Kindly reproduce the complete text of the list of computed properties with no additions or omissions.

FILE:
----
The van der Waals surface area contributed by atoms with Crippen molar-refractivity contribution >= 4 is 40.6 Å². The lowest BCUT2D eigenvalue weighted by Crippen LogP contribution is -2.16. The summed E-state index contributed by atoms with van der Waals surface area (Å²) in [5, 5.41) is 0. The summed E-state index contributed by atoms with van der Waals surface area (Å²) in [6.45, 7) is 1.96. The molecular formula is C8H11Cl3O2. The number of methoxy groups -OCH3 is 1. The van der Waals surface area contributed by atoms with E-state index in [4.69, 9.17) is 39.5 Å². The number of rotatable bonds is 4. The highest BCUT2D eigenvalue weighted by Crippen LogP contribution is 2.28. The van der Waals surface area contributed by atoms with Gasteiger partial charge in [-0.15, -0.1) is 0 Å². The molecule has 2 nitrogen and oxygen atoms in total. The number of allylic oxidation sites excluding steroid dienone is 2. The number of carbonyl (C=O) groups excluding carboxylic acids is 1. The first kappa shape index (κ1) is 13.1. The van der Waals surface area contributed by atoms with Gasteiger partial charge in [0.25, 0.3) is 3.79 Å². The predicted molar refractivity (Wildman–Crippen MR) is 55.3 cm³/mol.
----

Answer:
The van der Waals surface area contributed by atoms with Crippen molar-refractivity contribution >= 4 is 40.6 Å². The lowest BCUT2D eigenvalue weighted by Crippen LogP contribution is -2.16. The summed E-state index contributed by atoms with van der Waals surface area (Å²) in [5, 5.41) is 0. The summed E-state index contributed by atoms with van der Waals surface area (Å²) in [6.45, 7) is 1.96. The molecular formula is C8H11Cl3O2. The number of methoxy groups -OCH3 is 1. The van der Waals surface area contributed by atoms with E-state index in [4.69, 9.17) is 39.5 Å². The number of rotatable bonds is 4. The highest BCUT2D eigenvalue weighted by Crippen LogP contribution is 2.28. The van der Waals surface area contributed by atoms with Gasteiger partial charge in [-0.15, -0.1) is 0 Å². The molecule has 2 nitrogen and oxygen atoms in total. The number of allylic oxidation sites excluding steroid dienone is 2. The number of carbonyl (C=O) groups excluding carboxylic acids is 1. The first kappa shape index (κ1) is 13.1. The van der Waals surface area contributed by atoms with Gasteiger partial charge in [0.25, 0.3) is 3.79 Å². The predicted molar refractivity (Wildman–Crippen MR) is 55.3 cm³/mol.